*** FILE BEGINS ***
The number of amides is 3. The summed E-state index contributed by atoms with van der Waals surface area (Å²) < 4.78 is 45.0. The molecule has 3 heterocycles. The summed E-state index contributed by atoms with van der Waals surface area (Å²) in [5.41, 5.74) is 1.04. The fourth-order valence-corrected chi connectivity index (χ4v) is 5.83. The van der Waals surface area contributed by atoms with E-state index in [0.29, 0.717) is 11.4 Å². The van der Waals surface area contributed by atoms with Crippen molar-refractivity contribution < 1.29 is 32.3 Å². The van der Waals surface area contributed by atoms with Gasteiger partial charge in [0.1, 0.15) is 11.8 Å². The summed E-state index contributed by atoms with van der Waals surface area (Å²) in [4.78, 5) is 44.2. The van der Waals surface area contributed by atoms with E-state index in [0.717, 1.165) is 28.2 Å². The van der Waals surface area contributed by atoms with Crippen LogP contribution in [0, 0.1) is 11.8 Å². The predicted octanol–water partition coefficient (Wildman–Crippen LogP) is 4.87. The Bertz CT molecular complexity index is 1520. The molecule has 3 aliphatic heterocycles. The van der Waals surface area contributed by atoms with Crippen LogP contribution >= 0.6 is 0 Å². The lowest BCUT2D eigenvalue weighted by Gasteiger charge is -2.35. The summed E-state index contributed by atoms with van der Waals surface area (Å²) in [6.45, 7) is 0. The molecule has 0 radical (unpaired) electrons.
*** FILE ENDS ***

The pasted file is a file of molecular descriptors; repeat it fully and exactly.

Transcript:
The number of amides is 3. The summed E-state index contributed by atoms with van der Waals surface area (Å²) < 4.78 is 45.0. The molecule has 3 heterocycles. The summed E-state index contributed by atoms with van der Waals surface area (Å²) in [5.41, 5.74) is 1.04. The fourth-order valence-corrected chi connectivity index (χ4v) is 5.83. The van der Waals surface area contributed by atoms with E-state index in [0.29, 0.717) is 11.4 Å². The van der Waals surface area contributed by atoms with Crippen molar-refractivity contribution < 1.29 is 32.3 Å². The van der Waals surface area contributed by atoms with Gasteiger partial charge in [0.1, 0.15) is 11.8 Å². The summed E-state index contributed by atoms with van der Waals surface area (Å²) in [4.78, 5) is 44.2. The van der Waals surface area contributed by atoms with E-state index in [0.717, 1.165) is 28.2 Å². The van der Waals surface area contributed by atoms with Crippen LogP contribution in [0, 0.1) is 11.8 Å². The predicted octanol–water partition coefficient (Wildman–Crippen LogP) is 4.87. The Bertz CT molecular complexity index is 1520. The molecule has 3 aliphatic heterocycles. The van der Waals surface area contributed by atoms with Crippen LogP contribution >= 0.6 is 0 Å². The lowest BCUT2D eigenvalue weighted by Gasteiger charge is -2.35. The summed E-state index contributed by atoms with van der Waals surface area (Å²) in [6.45, 7) is 0. The molecule has 0 radical (unpaired) electrons.